The individual may under- or over-react, depending on his sensitivity to the sensory input, behaving in ways that may be baffling to others. If a child’s reaction is over-sensitivity the individual may react negatively to any physical contact or avoid routine activities such as grooming, because these activities are too intense or painful. If a child’s reaction is under-sensitivity to sensory input, the individual may crave input to such extremes as flinging himself onto the floor or against the wall and seem not to feel pain.

We all know the familiar senses of taste, sight, sound, and smell, but we seldom think about touch, and most are less familiar with the two “hidden” senses which are equally important:  the vestibular and proprioceptive senses. These senses work closely together to help maintain balance and coordinate movement. When a new activity is attempted, such as walking on a balance beam, these senses integrate to give the body the information it needs to stay upright, maintain balance and move in a desired direction.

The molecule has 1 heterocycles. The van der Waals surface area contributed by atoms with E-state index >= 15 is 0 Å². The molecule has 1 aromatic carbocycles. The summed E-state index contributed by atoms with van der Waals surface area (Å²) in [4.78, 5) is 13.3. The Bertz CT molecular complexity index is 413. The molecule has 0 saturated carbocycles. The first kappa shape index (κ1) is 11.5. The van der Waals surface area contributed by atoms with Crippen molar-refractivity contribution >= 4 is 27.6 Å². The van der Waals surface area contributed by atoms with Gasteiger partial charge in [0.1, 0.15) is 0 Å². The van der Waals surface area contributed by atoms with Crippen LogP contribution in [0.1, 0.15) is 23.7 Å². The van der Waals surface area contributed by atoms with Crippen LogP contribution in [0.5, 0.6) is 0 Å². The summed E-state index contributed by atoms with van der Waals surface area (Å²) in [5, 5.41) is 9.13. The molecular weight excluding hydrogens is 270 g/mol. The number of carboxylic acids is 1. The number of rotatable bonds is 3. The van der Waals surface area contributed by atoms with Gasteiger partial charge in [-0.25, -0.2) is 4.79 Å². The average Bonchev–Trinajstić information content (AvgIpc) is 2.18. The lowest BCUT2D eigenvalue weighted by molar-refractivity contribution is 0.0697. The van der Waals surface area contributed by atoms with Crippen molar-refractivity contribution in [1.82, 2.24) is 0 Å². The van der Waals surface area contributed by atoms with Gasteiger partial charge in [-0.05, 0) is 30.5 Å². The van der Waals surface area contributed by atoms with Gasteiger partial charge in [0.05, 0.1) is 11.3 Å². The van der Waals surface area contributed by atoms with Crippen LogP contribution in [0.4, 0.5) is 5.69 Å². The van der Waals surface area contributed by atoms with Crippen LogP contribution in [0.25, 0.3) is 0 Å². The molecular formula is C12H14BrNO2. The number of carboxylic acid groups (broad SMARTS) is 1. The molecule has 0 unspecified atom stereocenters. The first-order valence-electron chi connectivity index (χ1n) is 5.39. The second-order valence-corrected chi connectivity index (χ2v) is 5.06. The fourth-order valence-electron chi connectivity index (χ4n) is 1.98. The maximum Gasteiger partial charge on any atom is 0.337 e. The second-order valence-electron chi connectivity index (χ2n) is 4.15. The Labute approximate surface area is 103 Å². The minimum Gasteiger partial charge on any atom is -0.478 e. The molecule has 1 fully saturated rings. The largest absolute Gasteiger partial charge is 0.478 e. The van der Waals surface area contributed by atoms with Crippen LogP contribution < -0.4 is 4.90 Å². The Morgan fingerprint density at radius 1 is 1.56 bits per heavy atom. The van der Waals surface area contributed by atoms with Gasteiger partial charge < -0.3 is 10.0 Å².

The vestibular sense provides the sense of movement across the balance beam. It coordinates the movements between the out-held arms and the stepping feet and permits the arms and legs to work together with the eyes to keep the body from falling off. The vestibular sense tells the individual where he is in relation to people and objects in the environment, allowing him to maneuver around in a crowded area without bumping into things, as well as know where he is in relation to the earth when climbing.